LAS capstone courses offer seniors the opportunity to reflect upon, discuss, critique and write about a topic of interest related to their major and/or design practice or their experience of higher education in art and design: in relation to their general education, their major fields, their senior projects, their vocational aspirations, and compelling questions in practice and community.  Thus, the capstone is a unique opportunity to reflect on one’s studio practice and artistic direction Through discussion and reflection, students will identify, articulate, research, write about and discuss specific issues and concerns that they believe are the most critical in understanding and evaluating their chosen roles as artists and designers or to explore an engaging an important question/issue within their chosen field.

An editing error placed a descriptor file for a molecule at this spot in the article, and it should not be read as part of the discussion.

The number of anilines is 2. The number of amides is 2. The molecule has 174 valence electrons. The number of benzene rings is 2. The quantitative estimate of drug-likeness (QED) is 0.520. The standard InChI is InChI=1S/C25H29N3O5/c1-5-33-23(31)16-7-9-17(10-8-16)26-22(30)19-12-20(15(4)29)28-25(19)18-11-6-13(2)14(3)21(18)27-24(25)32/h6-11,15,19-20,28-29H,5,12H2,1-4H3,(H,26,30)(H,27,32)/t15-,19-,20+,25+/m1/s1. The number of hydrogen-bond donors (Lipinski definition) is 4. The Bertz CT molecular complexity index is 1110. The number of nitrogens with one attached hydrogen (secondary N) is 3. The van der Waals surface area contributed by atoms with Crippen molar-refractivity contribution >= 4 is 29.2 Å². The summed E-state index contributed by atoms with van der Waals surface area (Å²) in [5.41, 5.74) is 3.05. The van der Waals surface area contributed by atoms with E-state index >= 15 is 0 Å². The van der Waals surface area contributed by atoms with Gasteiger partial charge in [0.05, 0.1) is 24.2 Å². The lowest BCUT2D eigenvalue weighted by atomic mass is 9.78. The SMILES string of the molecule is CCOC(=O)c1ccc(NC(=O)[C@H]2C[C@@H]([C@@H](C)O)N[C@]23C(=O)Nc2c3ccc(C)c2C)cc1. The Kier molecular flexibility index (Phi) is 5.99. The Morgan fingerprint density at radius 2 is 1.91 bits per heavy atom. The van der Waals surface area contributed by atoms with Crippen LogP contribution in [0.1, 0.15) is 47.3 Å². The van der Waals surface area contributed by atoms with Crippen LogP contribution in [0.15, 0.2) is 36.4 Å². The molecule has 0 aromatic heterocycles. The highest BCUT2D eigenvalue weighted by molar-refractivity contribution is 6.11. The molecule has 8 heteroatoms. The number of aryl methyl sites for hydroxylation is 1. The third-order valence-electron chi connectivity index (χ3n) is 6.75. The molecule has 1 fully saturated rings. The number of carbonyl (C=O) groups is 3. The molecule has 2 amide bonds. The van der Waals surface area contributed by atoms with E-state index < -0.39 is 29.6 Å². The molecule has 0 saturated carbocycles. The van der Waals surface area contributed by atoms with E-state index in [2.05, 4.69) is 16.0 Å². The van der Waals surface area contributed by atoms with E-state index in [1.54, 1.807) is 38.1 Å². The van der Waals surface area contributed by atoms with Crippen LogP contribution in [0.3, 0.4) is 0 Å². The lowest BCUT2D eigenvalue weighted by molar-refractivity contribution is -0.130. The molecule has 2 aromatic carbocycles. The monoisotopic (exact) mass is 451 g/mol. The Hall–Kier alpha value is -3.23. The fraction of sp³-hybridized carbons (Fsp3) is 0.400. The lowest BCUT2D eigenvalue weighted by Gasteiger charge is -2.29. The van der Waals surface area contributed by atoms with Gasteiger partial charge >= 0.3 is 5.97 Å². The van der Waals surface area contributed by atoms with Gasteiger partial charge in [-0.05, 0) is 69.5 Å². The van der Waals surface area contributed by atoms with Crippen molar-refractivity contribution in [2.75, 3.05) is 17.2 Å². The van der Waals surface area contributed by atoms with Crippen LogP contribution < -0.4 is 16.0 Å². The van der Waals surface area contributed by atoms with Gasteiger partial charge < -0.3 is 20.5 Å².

Professional Practices
Communication Arts Department
2 Units, 3 hours
6 Sections

This course prepares students to enter the expansive and ever-changing world of professional Illustration. Students leave the class having completed a professional website, resume, business card, letterhead, cover letter, invoice, promotional leave-behind, and a product available for sale in a real-world marketplace. Students develop and improve interview and networking techniques vital to engaging in the professional world. At the end of this class students will be able to locate, research, and secure internships and employment that aligns with their interests, ambitions, and professional goals.


Practicum (Sophomore I/II, Junior III/IV, Senior IV/V)
Communication Arts Department
2 Units (2010 - Spring 2015), 1 Unit (Spring 2015 - Present), 3 hours